Comprehensive Immigration Reform: Not If, But When and How

November 20, 2012 01:12 AM
 

via a special arrangement with Informa Economics, Inc.

Republicans must alter election strategy to get presidential candidate election, and some state-wide candidates


NOTE: This column is copyrighted material, therefore reproduction or retransmission is prohibited under U.S. copyright laws.


The Republican Party (GOP) decisively lost the Hispanic vote in the recent elections – President Obama garnered 69 percent of a growing Hispanic vote, which was key in several swing states. The Hispanic vote also proved decisive in several Senate races.

The GOP seemed to go out of their way over the past few years to upset the Hispanic voter – for whatever reasons. Party leaders know that must change in order to avoid being a permanent minority party in the years ahead because the Hispanic voting block is growing with each election, and becoming even more critical in some states with a fast-growing Latino population.

Republicans have had success among Hispanic voters in the past – President George W. Bush received 42 percent of the Hispanic vote, but that tailed off considerably in the 2008 election with GOP candidate John McCain and even more so with losing GOP candidate Mitt Romney. Hispanic voters have a lot of "core values" that Republicans frequently express in their campaigning. This recalls former President Ronald Reagan's line that, "Hispanics are Republicans...they just don't know it."

While Hispanic voters are not single-issue voters, they do want comprehensive immigration reform. There now appears to be a consensus in Washington that this issue will cross the sensitive end zone, with no one willing to put much money on the timeline. Still, some say the matter will likely be dealt with with an 18-month timeline.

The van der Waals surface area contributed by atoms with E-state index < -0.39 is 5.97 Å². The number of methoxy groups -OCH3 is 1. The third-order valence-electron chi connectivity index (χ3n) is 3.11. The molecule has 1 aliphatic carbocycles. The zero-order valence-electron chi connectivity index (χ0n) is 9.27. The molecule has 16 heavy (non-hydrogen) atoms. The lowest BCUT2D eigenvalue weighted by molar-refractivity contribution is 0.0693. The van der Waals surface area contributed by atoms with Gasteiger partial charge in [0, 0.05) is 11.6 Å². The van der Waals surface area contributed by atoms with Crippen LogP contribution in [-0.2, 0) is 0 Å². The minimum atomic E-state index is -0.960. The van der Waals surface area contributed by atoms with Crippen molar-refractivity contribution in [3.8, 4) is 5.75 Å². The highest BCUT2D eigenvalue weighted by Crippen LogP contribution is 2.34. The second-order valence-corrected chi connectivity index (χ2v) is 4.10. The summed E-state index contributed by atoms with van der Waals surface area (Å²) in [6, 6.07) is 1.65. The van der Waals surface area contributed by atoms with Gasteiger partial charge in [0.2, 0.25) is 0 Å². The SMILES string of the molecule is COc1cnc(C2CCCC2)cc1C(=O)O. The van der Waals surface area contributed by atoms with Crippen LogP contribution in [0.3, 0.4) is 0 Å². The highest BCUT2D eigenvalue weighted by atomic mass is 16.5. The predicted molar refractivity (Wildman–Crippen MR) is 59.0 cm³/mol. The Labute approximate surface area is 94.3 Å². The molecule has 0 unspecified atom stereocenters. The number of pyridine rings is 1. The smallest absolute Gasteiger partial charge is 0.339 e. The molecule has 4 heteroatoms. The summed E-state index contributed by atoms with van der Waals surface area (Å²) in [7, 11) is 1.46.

Whenever comprehensive immigration reform comes, it will likely eventually include the following key features:

  1. Border protection. This must and will come first, and will likely include several phased-in programs.

  2. Enforcement. Programs like e-verify and other enforcement mechanisms must be in place to help businesses and others verify citizenship or some other status.

  3. Seasonal workers. More flexibility in this area will definitely help the US agricultural sector, which has seen a shortage of labor at critical times in the food business – horticulture, fruit and vegetable production, meat processing, etc.

  4. A more permanent accommodation for the children of illegal immigrants.

  5. And the most important item: a pathway toward citizenship for the 11 to 12 million illegal immigrants currently in the United States. This will not be outright amnesty. The likely scenario will be this group will have to pay a fine for their prior illegal activity. They will be given an identification status, after which they must pay US taxes, but will be unable to garner many US citizen benefits until after they apply for citizenship and receive citizenship – a process that could take 8 to 10 years to complete.

 


 

NOTE: This column is copyrighted material, therefore reproduction or retransmission is prohibited under U.S. copyright laws.


 


 

 

 

 

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